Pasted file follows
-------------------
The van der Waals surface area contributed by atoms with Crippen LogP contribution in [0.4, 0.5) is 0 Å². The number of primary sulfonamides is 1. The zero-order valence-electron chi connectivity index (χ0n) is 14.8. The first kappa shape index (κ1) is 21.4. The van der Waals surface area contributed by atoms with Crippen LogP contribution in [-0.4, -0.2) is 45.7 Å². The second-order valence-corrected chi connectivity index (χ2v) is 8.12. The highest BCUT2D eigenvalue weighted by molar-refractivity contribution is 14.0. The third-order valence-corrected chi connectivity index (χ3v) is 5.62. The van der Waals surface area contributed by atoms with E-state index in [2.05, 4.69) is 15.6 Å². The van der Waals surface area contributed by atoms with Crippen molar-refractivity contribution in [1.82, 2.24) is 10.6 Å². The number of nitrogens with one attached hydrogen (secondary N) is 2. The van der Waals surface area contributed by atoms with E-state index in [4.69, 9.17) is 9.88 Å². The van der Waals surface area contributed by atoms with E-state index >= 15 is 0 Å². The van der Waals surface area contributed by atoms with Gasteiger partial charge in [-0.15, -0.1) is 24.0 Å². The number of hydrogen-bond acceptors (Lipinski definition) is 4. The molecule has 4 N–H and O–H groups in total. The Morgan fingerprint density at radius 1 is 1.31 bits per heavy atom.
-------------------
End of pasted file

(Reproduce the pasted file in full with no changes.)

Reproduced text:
The van der Waals surface area contributed by atoms with Crippen LogP contribution in [0.4, 0.5) is 0 Å². The number of primary sulfonamides is 1. The zero-order valence-electron chi connectivity index (χ0n) is 14.8. The first kappa shape index (κ1) is 21.4. The van der Waals surface area contributed by atoms with Crippen LogP contribution in [-0.4, -0.2) is 45.7 Å². The second-order valence-corrected chi connectivity index (χ2v) is 8.12. The highest BCUT2D eigenvalue weighted by molar-refractivity contribution is 14.0. The third-order valence-corrected chi connectivity index (χ3v) is 5.62. The van der Waals surface area contributed by atoms with E-state index in [2.05, 4.69) is 15.6 Å². The van der Waals surface area contributed by atoms with Crippen molar-refractivity contribution in [1.82, 2.24) is 10.6 Å². The number of nitrogens with one attached hydrogen (secondary N) is 2. The van der Waals surface area contributed by atoms with E-state index in [4.69, 9.17) is 9.88 Å². The van der Waals surface area contributed by atoms with E-state index >= 15 is 0 Å². The van der Waals surface area contributed by atoms with Gasteiger partial charge in [-0.15, -0.1) is 24.0 Å². The number of hydrogen-bond acceptors (Lipinski definition) is 4. The molecule has 4 N–H and O–H groups in total. The Morgan fingerprint density at radius 1 is 1.31 bits per heavy atom.